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Why Trusting Staff and Treating Them as Grown-Ups Is the Best Staff Benefit

07/04/2016 16:31 | Updated 07 April 2016

What are the coolest benefits a 21st century company can offer its staff? Gym membership, private health and dental cover, and season ticket loans are pretty much standard. How about pay day drinks, equal share of company profits, a pool table, flexible working? In common with a lot of businesses, my company - media agency the7stars - offers many of these. And while I'm sure my 140 staff appreciate these extras, there is one thing that we do that they value above all else: we trust them and treat them like grown-ups. If this sounds like a statement of the obvious let me explain how this works in practice.

1. We don't keep track of holidays

Our staff work in teams and sort out holidays between themselves. People take more, say if they are getting married or going on a big trip, less if they are saving to buy a flat. After all, we trust them to plan and buy media campaigns worth millions of pounds on behalf of clients like Iceland Foods and Trainline. So why not trust them to manage their holidays? As a policy, this has really delivered. No-one has ever gone clubbing in Ibiza for weeks on end - our experience is that people tend to take roughly the same leave as if we were counting. It also saves loads of admin time as there are no holiday forms or spreadsheets to manage.

2. Pointless hierarchies and job titles are banned

Organisational charts depress me. Pyramid-shaped diagrams with peoples' potential reduced to job titles and reporting lines. Yes we have team leaders with whom the buck stops because when you are handling millions of pounds of media, accountability is key. But you won't find any CEOs, deputy MDs, or junior/senior account directors here because we don't want anyone to be restricted by their job description. Our approach is more: here is the challenge for X client, here are creative/budget parameters, what's the most innovative solution we can come up with? Oh and nobody is too important to answer the phones.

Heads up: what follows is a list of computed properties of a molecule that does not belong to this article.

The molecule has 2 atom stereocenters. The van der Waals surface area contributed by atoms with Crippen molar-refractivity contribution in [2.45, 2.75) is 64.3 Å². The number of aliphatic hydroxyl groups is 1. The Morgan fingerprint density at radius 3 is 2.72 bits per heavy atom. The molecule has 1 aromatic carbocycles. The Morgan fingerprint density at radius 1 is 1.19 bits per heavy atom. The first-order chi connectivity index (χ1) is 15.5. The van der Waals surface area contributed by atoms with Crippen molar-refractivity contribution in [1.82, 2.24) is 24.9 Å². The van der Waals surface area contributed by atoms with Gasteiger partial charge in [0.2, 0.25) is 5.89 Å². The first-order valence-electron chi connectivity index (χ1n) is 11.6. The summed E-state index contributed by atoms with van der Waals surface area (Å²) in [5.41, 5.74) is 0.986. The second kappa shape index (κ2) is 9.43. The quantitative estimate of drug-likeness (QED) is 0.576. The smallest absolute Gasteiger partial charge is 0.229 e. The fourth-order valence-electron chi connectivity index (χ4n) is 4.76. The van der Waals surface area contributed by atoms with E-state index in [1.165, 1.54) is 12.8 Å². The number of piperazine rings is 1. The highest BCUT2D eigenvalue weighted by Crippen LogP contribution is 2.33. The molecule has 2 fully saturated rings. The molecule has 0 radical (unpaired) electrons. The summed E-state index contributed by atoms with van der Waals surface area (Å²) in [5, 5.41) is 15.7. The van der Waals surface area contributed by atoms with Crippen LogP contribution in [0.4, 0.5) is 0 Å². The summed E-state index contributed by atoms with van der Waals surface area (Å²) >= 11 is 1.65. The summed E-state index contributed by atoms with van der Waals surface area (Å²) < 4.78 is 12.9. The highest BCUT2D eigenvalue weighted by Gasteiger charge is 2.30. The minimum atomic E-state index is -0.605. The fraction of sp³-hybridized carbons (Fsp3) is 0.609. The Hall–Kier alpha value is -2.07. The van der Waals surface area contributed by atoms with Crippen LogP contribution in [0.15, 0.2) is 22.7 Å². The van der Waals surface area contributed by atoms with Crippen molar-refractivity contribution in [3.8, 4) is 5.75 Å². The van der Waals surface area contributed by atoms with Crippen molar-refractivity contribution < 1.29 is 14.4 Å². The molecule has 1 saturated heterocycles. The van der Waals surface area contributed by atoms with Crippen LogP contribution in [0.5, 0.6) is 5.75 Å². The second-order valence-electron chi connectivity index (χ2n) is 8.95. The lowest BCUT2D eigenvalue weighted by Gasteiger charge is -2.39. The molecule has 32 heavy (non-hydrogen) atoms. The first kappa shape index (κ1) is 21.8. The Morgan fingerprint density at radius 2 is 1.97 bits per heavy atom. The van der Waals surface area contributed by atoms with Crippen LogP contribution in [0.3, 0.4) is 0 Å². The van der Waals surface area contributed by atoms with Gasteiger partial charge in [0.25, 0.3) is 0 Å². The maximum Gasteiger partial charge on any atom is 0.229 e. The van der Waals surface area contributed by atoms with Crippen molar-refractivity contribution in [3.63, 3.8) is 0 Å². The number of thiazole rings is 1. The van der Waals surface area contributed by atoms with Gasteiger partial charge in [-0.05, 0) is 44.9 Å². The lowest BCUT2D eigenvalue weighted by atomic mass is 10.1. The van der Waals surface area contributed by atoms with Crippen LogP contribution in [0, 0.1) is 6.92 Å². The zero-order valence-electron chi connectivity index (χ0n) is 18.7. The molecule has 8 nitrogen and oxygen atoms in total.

3. We expect the best but we also think the best of our staff

As an independent agency amid big agency networks, the7stars is something of a challenger brand which means we have to work twice as hard and be twice as smart as our competitors. This approach demands determination, drive, creativity, and being prepared to go the extra mile. So we think it's only fair to give everyone working for us a complete picture of our business plan, our profit targets, good news as well as bad. Again, this policy has paid off: in the ten years we've been in business none of this info has appeared on social media, in the press or in the hands of our competitors. What's more, trusting people makes them feel involved and that they have a stake and a say in the company and its direction.

4. Creating a community is as important as building a business

Yes we are very focussed on growth, yes we like to win: new business, awards, you name it, and yes there's always another goal to reach. What differentiates us is that "soft" measures such as staff wellbeing and people experiencing the agency as a great place to work, have always been as important as our commercial goals. What we aspired to in launching the7stars was creating a community where people were encouraged to explore their potential as individuals but also inspired to help the agency develop a sense of shared values and purpose.

There is also a very strong "giving back" ethos; we offer donation days that allow staff to take time off to inspire and lend their skills to charities and other worthy causes. Meanwhile as a company we support charities including Art Against Knives, which works with at-risk young people living in areas of London affected by knife crime. When it comes to creating a sense of community, our charity events are helped by a lively - occasionally raucous - social scene which includes softball and football teams and regular bake-offs between team members.

5. It isn't easy but it's worth it

The acid test of whether trust is deeply embedded in your culture is that it should feel challenging. As anyone who has ever launched a business will know, you feel deeply protective of it and the temptation to have 100% control and to sign off every decision is huge. So delegating decisions over things like new business strategy to a sub team is a big step. We want to grow, but we don't want to do that by pitching to every advertiser who asks. I trust the sub team to carefully analyse every pitch opportunity and decide which ones we will go for with the most important criteria being "do we really want to work with this brand as a long term business partner?" the7stars is no longer just my company, I share it with 140 others and I only want us to win clients that the team will enjoy working with.

Jenny Biggam is co-founder of the7stars, one of the Sunday Times' top 5 best small companies to work for 2016

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